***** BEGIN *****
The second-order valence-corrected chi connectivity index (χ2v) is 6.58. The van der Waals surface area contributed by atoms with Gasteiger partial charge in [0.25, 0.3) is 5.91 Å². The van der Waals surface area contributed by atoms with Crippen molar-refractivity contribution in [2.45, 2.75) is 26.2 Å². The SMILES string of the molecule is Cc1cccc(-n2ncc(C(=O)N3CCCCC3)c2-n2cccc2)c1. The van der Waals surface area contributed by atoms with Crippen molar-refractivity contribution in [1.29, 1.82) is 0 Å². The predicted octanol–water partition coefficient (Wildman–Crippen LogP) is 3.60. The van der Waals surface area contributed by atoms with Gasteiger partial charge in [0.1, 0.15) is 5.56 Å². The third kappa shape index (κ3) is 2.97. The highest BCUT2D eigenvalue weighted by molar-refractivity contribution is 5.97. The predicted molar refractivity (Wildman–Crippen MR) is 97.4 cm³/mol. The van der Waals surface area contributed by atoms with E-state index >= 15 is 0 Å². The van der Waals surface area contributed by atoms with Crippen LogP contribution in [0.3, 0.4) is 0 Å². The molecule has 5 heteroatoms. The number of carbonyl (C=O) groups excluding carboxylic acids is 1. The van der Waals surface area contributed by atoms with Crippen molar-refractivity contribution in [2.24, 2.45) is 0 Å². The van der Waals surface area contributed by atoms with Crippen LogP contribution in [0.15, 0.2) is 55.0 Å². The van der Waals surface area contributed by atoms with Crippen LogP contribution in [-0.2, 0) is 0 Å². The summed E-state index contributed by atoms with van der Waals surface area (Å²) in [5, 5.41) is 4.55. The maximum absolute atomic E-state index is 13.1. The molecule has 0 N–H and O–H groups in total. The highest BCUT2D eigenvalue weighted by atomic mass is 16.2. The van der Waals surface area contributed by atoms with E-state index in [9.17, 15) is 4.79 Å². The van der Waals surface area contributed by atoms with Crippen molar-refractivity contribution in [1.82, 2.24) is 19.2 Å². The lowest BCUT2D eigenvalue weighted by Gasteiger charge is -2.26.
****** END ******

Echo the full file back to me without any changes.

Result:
The second-order valence-corrected chi connectivity index (χ2v) is 6.58. The van der Waals surface area contributed by atoms with Gasteiger partial charge in [0.25, 0.3) is 5.91 Å². The van der Waals surface area contributed by atoms with Crippen molar-refractivity contribution in [2.45, 2.75) is 26.2 Å². The SMILES string of the molecule is Cc1cccc(-n2ncc(C(=O)N3CCCCC3)c2-n2cccc2)c1. The van der Waals surface area contributed by atoms with Crippen molar-refractivity contribution in [1.29, 1.82) is 0 Å². The predicted octanol–water partition coefficient (Wildman–Crippen LogP) is 3.60. The van der Waals surface area contributed by atoms with Gasteiger partial charge in [0.1, 0.15) is 5.56 Å². The third kappa shape index (κ3) is 2.97. The highest BCUT2D eigenvalue weighted by molar-refractivity contribution is 5.97. The predicted molar refractivity (Wildman–Crippen MR) is 97.4 cm³/mol. The van der Waals surface area contributed by atoms with E-state index >= 15 is 0 Å². The van der Waals surface area contributed by atoms with Crippen LogP contribution in [0.3, 0.4) is 0 Å². The molecule has 5 heteroatoms. The number of carbonyl (C=O) groups excluding carboxylic acids is 1. The van der Waals surface area contributed by atoms with Crippen molar-refractivity contribution in [2.24, 2.45) is 0 Å². The van der Waals surface area contributed by atoms with Crippen LogP contribution in [0.15, 0.2) is 55.0 Å². The van der Waals surface area contributed by atoms with Crippen LogP contribution in [-0.2, 0) is 0 Å². The summed E-state index contributed by atoms with van der Waals surface area (Å²) in [5, 5.41) is 4.55. The maximum absolute atomic E-state index is 13.1. The molecule has 0 N–H and O–H groups in total. The highest BCUT2D eigenvalue weighted by atomic mass is 16.2. The van der Waals surface area contributed by atoms with E-state index in [9.17, 15) is 4.79 Å². The van der Waals surface area contributed by atoms with Crippen molar-refractivity contribution in [1.82, 2.24) is 19.2 Å². The lowest BCUT2D eigenvalue weighted by Gasteiger charge is -2.26.